"- Saint Thomas, Stephen, smiling, said, whose gorbellied works I enjoy reading in the original, writing of inc/est from a standpoint different from that of the new Viennese school Mr Magee spoke of, likens it in his wise and curious way to an avarice of the emotions. He means that the love so given to one near in blood is covetously withheld from some stranger who, it may be, hungers for it. Jews, whom christians tax with avarice, are of all races the most given to intermarriage." (U9.778)
"Accusations are made in anger. The christian laws which built up the hoards of the jews (for whom, as for the lollards, storm was shelter) bound their affections too with hoops of steel. Whether these be sins or virtues old Nobodaddy will tell us at doomsday leet." (U9.784)
"But a man who holds so tightly to what he calls his rights over what he calls his debts will hold tightly also to what he calls his rights over her whom he calls his wife. No sir smile neighbour shall covet his ox or his wife or his manservant or his maidservant or his jackass." (U9.788)
"— Or his jennyass, Buck Mulligan antiphoned." (U9.792)
"— Gentle Will is being roughly handled, gentle Mr Best said gently.
— Which will? gagged sweetly Buck Mulligan. We are getting mixed.
— The will to live, John Eglinton philosophised, for poor Ann, Will's widow, is the will to die.
— Requiescat! Stephen prayed." (U9.793)
"What of all the will to do?
It has vanished long ago ..." ([U9.798])
"- She lies laid out in stark stiffness in that secondbest bed, the mobbed queen, even though you prove that a bed in those days was as rare" (U9.800)
"as a motorcar is now" (U9.801)

In 1903, when the Gordon Bennett race took place in Athy (Co. Kildare), there were 250 motorcars in Ireland. Many of those who came to watch the race had possibly never seen a car before.
"and that its carvings were the wonder of seven parishes." (U9.802)
"In old age she takes up with gospellers (one stayed with her at New Place and drank a quart of sack the town council paid for but in which bed he slept it skills not to ask) and heard she had a soul." (U9.802)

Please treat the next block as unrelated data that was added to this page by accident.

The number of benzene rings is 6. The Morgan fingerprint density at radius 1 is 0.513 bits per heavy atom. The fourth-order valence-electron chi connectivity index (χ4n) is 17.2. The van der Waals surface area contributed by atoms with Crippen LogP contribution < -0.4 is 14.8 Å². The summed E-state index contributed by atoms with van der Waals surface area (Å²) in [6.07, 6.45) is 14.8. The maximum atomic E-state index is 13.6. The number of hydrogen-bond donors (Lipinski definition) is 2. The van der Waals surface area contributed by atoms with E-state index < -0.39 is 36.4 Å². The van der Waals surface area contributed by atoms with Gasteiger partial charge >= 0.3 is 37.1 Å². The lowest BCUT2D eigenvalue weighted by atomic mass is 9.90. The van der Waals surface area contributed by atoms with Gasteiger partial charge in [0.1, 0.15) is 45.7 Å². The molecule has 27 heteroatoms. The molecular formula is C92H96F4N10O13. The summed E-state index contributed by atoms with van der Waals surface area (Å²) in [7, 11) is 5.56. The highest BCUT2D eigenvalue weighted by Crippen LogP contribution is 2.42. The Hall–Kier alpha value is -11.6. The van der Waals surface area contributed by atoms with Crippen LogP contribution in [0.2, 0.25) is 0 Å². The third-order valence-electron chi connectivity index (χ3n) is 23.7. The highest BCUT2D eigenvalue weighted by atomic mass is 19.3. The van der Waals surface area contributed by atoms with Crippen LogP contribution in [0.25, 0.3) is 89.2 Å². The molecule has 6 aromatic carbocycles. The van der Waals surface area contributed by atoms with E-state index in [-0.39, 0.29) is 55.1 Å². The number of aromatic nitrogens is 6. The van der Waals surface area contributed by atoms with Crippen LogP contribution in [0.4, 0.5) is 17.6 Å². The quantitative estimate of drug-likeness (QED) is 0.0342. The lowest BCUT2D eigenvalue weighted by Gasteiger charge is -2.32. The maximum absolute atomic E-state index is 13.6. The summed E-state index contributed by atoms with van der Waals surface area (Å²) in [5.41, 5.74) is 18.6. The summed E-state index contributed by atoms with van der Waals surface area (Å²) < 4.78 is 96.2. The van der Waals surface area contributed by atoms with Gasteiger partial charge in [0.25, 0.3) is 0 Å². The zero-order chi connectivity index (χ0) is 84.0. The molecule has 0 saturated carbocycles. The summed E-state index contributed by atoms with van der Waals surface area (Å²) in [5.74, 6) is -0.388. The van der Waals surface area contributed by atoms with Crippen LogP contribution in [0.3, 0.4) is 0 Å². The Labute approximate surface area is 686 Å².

"She read or had read to her his chapbooks preferring them to the Merry Wives and, loosing her nightly waters on the jordan, she thought over Hooks and Eyes for Believers' Breeches and The Most Spiritual Snuffbox to Make the Most Devout Souls Sneeze. Venus has twisted her lips in prayer." (U9.805)
"Agenbite of inwit: remorse of conscience. It is an age of exhausted whoredom groping for its god.
— History shows that to be true, inquit Eglintonus Chronolologos. The ages succeed one another. But we have it on high authority that a man's worst enemies shall be those of his own house and family. I feel that Russell is right. What do we care for his wife or father? I should say that only family poets have family lives." (U9.809)
"Falstaff was not a family man. I feel that the fat knight is his supreme creation.
Lean, he lay back. Shy, deny thy kindred, the unco guid. Shy, supping with the godless, he sneaks the cup. A sire in Ultonian Antrim bade it him. Visits him here on quarter days. Mr Magee, sir, there's a gentleman to see you. Me? Says he's your father, sir." (U9.815)
"Give me my Wordsworth. Enter Magee Mor Matthew, a rugged rough rugheaded kern, in strossers with a buttoned codpiece, his nether stocks bemired with clauber of ten forests, a wand of wilding in his hand.
Your own? He knows your old fellow. The widower." (U9.820)
"Hurrying to her squalid deathlair from gay Paris on the quayside I touched his hand. The voice, new warmth, speaking. Dr Bob Kenny is attending her. The eyes that wish me well. But do not know me.
— A father, Stephen said, battling against hopelessness, is a necessary evil." (U9.825)
"He wrote the play in the months that followed his father's death. If you hold that he, a greying man with two marriageable daughters, with thirtyfive years of life," (U9.829)
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